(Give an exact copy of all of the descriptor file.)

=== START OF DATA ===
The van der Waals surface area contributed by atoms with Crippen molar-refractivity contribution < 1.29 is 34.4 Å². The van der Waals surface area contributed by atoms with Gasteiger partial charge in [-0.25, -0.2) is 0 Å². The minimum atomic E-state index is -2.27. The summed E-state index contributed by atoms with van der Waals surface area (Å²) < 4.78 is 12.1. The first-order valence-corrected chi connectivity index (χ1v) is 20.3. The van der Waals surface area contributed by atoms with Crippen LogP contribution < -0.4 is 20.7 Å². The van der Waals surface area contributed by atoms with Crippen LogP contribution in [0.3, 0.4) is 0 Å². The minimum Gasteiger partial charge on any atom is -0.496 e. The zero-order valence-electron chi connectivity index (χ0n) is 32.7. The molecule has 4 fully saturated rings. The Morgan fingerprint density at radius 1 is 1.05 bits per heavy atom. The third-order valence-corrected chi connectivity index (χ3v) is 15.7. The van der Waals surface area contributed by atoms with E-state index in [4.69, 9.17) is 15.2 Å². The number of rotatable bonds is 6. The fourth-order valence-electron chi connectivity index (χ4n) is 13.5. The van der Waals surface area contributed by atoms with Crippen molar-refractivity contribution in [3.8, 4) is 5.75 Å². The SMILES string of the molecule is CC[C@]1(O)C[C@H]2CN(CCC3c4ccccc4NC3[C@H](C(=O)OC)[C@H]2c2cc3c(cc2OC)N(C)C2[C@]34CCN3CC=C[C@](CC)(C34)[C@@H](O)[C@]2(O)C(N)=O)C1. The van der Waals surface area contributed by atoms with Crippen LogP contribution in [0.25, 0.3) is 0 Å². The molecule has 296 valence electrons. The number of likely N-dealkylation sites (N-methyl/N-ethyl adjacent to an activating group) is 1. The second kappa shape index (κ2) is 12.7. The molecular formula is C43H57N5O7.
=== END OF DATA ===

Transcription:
The van der Waals surface area contributed by atoms with Crippen molar-refractivity contribution < 1.29 is 34.4 Å². The van der Waals surface area contributed by atoms with Gasteiger partial charge in [-0.25, -0.2) is 0 Å². The minimum atomic E-state index is -2.27. The summed E-state index contributed by atoms with van der Waals surface area (Å²) < 4.78 is 12.1. The first-order valence-corrected chi connectivity index (χ1v) is 20.3. The van der Waals surface area contributed by atoms with Crippen LogP contribution < -0.4 is 20.7 Å². The van der Waals surface area contributed by atoms with Crippen LogP contribution in [0.3, 0.4) is 0 Å². The minimum Gasteiger partial charge on any atom is -0.496 e. The zero-order valence-electron chi connectivity index (χ0n) is 32.7. The molecule has 4 fully saturated rings. The Morgan fingerprint density at radius 1 is 1.05 bits per heavy atom. The third-order valence-corrected chi connectivity index (χ3v) is 15.7. The van der Waals surface area contributed by atoms with E-state index in [4.69, 9.17) is 15.2 Å². The number of rotatable bonds is 6. The fourth-order valence-electron chi connectivity index (χ4n) is 13.5. The van der Waals surface area contributed by atoms with Crippen molar-refractivity contribution in [3.8, 4) is 5.75 Å². The SMILES string of the molecule is CC[C@]1(O)C[C@H]2CN(CCC3c4ccccc4NC3[C@H](C(=O)OC)[C@H]2c2cc3c(cc2OC)N(C)C2[C@]34CCN3CC=C[C@](CC)(C34)[C@@H](O)[C@]2(O)C(N)=O)C1. The van der Waals surface area contributed by atoms with Crippen LogP contribution in [0.25, 0.3) is 0 Å². The molecule has 296 valence electrons. The number of likely N-dealkylation sites (N-methyl/N-ethyl adjacent to an activating group) is 1. The second kappa shape index (κ2) is 12.7. The molecular formula is C43H57N5O7.